- Federal Status: Not Listed
- FL Status: State Threatened
- FNAI Ranks: G5/S3 (Globally: Demonstrably Secure/State: Rare)
- IUCN Status: LC (Least Concern)
The black skimmer is a seabird with defining physical characteristics that make it easily distinguishable from others. The key physical feature of the skimmer is its large red and black bill. The bill begins to widen at the top and gradually becomes smaller as it forms a sharp tip at the end of the bill. The lower part of the bill is longer than the top, which is important because they use their bill to skim along the top of the water to catch fish, for which they are aptly named. Skimmers can reach a height of 19.7 inches (50 centimeters) with a wingspan of 3 to 3.5 feet (.9-1.1 meters) (The Cornell Lab of Ornithology 2011, E. Sachs pers. comm. 2011). Skimmers have a black back, black wings with white edging, and a white belly and head.
Adult plumage is black above, white below and this striking combination, coupled with the brightly colored bill, makes it easy to spot the birds as they hunt over the water or loaf on the beach with other seabirds and shorebirds.
The diet of the black skimmer primarily consists of fish. The skimmer has a unique style of feeding that involves literally “skimming” the surface of the water with their lower bill. When they contact a prey item, they quickly bend their head forward and snap the upper bill closed, seizing their prey.
Breeding occurs during the summer, generally between May and early September (Katja Schulz, n.d.). Skimmers nest on the sand along beaches, sandbars, and islands developed by dredged-up material. Nesting occurs in colonies consisting of one to several hundred pairs of skimmers. Skimmers are protective of their nests and offspring and will utilize group mobbing to protect the nests. Skimmers usually lay three to five eggs per nest and eggs are incubated by both parents for approximately 23-25 days (The Cornell Lab of Ornithology 2011). Each parent incubates the eggs for up to four hours at a time (Gochfield and Burger, 1994). Once hatched, parents guard the offspring until they are able to fly at about 28-30 days old (Katja Schulz, n.d.).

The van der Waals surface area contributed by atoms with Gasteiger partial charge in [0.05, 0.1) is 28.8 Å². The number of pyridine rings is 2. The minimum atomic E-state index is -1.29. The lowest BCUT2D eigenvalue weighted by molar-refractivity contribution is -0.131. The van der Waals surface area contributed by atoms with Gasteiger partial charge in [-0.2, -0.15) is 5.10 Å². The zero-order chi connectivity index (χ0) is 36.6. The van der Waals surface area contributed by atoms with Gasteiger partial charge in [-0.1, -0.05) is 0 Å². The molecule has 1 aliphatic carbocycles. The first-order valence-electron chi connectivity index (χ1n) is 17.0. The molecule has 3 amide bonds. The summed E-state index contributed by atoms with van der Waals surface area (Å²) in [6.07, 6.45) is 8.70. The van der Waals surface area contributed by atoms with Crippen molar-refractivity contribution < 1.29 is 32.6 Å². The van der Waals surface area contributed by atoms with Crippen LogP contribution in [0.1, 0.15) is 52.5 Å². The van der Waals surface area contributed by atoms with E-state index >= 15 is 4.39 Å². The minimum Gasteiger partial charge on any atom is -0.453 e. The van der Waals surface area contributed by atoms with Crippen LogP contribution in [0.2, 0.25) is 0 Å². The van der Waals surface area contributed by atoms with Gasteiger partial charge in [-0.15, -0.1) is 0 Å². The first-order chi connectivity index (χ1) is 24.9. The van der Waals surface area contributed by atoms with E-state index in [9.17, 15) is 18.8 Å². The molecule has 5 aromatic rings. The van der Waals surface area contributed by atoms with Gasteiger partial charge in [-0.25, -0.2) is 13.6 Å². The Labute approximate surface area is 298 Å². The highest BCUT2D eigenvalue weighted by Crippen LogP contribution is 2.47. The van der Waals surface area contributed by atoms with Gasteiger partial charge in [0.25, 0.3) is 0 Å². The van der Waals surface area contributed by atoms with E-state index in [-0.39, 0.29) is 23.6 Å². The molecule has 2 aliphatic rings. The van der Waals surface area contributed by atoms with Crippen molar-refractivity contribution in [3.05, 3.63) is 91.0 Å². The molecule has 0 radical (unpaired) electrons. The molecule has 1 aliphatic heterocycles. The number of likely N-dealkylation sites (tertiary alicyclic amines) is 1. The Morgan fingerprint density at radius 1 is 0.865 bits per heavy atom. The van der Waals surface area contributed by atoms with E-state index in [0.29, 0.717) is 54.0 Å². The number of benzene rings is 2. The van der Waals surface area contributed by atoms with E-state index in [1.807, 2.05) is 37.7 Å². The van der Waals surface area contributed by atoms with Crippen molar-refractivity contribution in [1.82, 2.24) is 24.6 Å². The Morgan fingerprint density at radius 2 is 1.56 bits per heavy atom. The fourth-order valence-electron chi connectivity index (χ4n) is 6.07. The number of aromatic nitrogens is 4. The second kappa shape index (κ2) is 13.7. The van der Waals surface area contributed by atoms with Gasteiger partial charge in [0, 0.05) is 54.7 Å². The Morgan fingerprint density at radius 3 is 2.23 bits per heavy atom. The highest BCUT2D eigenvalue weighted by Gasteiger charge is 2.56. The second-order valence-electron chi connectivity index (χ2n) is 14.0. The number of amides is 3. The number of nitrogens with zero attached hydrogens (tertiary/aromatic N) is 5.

The black skimmer inhabits coastal areas in Florida such as estuaries, beaches, and sandbars. Skimmers can be found from the coasts of the northeastern U.S., down to Mexico, and over to the Gulf Coast of Florida. Breeding range is from Southern California, down to Ecuador.
The black skimmer faces many threats as the human population increases and spreads to previously undeveloped coasts. Habitat loss due to coastal development is the main threat to the species. People are relocating to the coasts at unprecedented levels causing increased development and traffic on the beaches, as well as increased predators; all of which are detrimental to skimmer habitat. Predators will feed on skimmer eggs and chicks and include species such as raccoons, crows, opossums, feral hogs, and coyotes. Because skimmers nest on the beach and are colonial they are extremely vulnerable to disturbance by people, pets, and predators. Other threats include recreational activity, beach driving, shoreline hardening, mechanical raking, oil spills, and increased presence of domestic animals, all of which may prevent or disrupt nesting or result in the death or abandonment of eggs and young. Global climate change is an impending threat to the black skimmer. Sea level rise may cause destruction to primary nesting areas, resulting in a decreased population size.
Conservation and Management
The black skimmer is protected by the U.S. Migratory Bird Treaty Act. It is also protected as a State Threatened by Florida’s Endangered and Threatened Species Rule.
Because of their high degree of sensitivity to disturbance and the intensity of recreational use of Florida’s beaches, most colonies in Florida would fail without management. All documented colonies of black skimmers in Florida are managed to some degree, usually involving the posting of informational signs and symbolic fencing. Much of this effort is undertaken by volunteers or local land managers.
Biological Status Review (BSR)
Supplemental Information for the BSR
Species Action Plan
Gochfeld, Michael and Joanna Burger. 1994. Black Skimmer (Rynchops niger), The Birds of North America Online (A. Poole, Ed.). Ithaca: Cornell Lab of Ornithology; Retrieved from the Birds of North America Online.
Katja Schulz. Editor. "Rynchops niger Linnaeus 1758". Encyclopedia of Life, available from http://www.eol.org/pages/1178552. Accessed 02 Mar 2011.
The Cornell Lab of Ornithology. (2011). Black Skimmer. Retrieved March 14, 2011, from All About Birds: http://www.allaboutbirds.org/guide/Black_Skimmer/id